Pumping Life Back Into The Heart With Adult Stem Cells
By Jacque Hillman, Fairview Observer, November 19, 2006
Now in his 50’s, Bobby didn’t want to lose his life to congestive heart failure. And his wife Gay, wanted her husband back.
Today, Bobby is a pioneer in a research study that — if the results continue to look promising — might transform heart treatment forever.
In an experimental procedure called myoblast cell transplantation, Bobby received injections in his heart of 100 million stem cells grown from his own leg muscle.
Since he received his own body’s cells, there is no rejection problems.
Many months and perhaps years stand in the way of having a stem cell procedure like this to enter mainstream medicine (after gaining approval by the FDA), but this much is a fact - Bobby's scarred and dying heart muscle is regenerating.
Bobby, who has had four heart attacks, was the first one to receive 100 million cells out of the 24 people enrolled in the nationwide study. Testing safety through escalating doses, others have received 30 million, 300 million, and 600 million in phase one. Only patients with congestive heart failure caused by heart attacks were eligible for the experiment, keeping the study focus narrow.
Dr. Nabil, who performed part of this research at The Arizona Heart Institute in Phoenix said that Bobby’s results were extraordinary.
"I didn't expect to see such improvement with 100 million cells. … Patients will respond differently, but the results are extremely encouraging, even with small doses."
The procedure has nothing to do with embryonic stem cell research and instead uses cells cultured from the patient’s leg muscle.
"Over the last five years, we have developed a method to transplant the cells by catheter, like an angiogram. The patient can be awake and discharged the next day to go home," Nabil said.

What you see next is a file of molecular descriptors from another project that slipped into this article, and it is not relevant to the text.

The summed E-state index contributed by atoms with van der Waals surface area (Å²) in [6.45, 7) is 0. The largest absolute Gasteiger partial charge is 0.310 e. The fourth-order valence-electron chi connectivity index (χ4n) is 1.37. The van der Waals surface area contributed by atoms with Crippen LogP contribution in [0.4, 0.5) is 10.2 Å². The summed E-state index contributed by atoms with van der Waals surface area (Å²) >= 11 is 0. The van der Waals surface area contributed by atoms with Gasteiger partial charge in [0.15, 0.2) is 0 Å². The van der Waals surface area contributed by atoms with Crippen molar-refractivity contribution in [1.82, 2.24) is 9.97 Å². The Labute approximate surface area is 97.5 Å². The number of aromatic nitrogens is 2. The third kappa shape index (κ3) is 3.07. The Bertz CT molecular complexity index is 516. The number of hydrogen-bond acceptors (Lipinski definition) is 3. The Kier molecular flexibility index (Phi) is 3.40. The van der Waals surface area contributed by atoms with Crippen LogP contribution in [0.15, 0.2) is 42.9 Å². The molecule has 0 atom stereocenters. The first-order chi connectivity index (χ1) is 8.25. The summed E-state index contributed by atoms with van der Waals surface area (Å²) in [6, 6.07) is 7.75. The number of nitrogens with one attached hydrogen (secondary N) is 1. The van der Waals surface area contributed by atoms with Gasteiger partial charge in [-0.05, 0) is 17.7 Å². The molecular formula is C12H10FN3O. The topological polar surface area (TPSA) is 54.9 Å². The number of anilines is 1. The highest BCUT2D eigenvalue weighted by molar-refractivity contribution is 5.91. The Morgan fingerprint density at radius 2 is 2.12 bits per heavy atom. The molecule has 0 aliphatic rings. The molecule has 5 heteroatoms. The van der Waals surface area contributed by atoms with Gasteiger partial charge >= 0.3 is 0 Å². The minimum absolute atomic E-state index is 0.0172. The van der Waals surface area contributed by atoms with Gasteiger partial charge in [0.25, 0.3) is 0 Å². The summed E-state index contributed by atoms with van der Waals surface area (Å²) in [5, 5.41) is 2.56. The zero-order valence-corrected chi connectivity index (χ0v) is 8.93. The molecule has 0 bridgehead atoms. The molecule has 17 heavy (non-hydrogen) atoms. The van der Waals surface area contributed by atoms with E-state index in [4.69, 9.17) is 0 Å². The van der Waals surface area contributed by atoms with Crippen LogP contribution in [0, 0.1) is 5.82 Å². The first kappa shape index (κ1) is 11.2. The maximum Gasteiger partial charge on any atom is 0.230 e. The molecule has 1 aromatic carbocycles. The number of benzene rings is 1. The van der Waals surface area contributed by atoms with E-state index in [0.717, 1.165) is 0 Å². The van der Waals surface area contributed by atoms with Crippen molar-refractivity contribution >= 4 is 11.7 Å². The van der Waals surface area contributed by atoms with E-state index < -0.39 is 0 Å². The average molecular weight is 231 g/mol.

The researchers have proven they can isolate stem cells from the skeletal muscle and, "that the cells survive and make new muscle in a matter of three months," he said.
The first two research centers in the United States to receive FDA approval to use 3-D guidance technology were The Arizona Heart Hospital and the Arizona Heart Institute. Allowing doctors to pinpoint the damaged areas of the heart with three-dimensional color mapping, the doctors can then inject myobalsts into the specific areas.
Cardiologists from around the world will visit Washington in February where Nabil will present a conference on the early study results.
Bobby traveled to Phoenix to be tested for the study after Gay’s research led her to Dr. Nabil in August of 2005. He was rejected for the study during an initial test due to a bad sunburn, but he was then accepted during a subsequent test and had a heart catheterization to map his heart.
A biopsy of his thigh muscle was taken in March of 2006. The cell culture was grown during the next four to six weeks in Boston from the marble sized sample of muscle.
His cells grew quickly and by April 6, he was back in Arizona for the injection of 100 million cells on April 7.
He doubled the amount he could walk in six minutes during tests last month. He had photos of his heart taken along with a stress test and an echocardiogram (pictured right). "After lunch I met with Dr. Nabil and Bee (a research coordinator) and they gave me my stats. They were as excited as they could be.
"He's keeping an eye on me because they can't figure out how I have so much stamina. I'm healthier than other patients he's been working with," Bobby said.
Bobby was referred to Vanderbilt University in 2002 where he met with Dr. Stacie, who was head of the cardiology and heart transplant unit at Vanderbilt. She said that Bobby was, “judged too weak for a heart transplant and his heart's ejection fraction was down to 18 percent.” The ejection fraction is the rate at which the heart pumps.
55 percent is the average rate that a heart contracts.
His ejection fraction is up to 25 percent since his stem cell injections - a major improvement. "He's in the early phases of something really big, and I view him as a pioneer," Stacie said. "What Bobby is doing will help every patient who comes after him."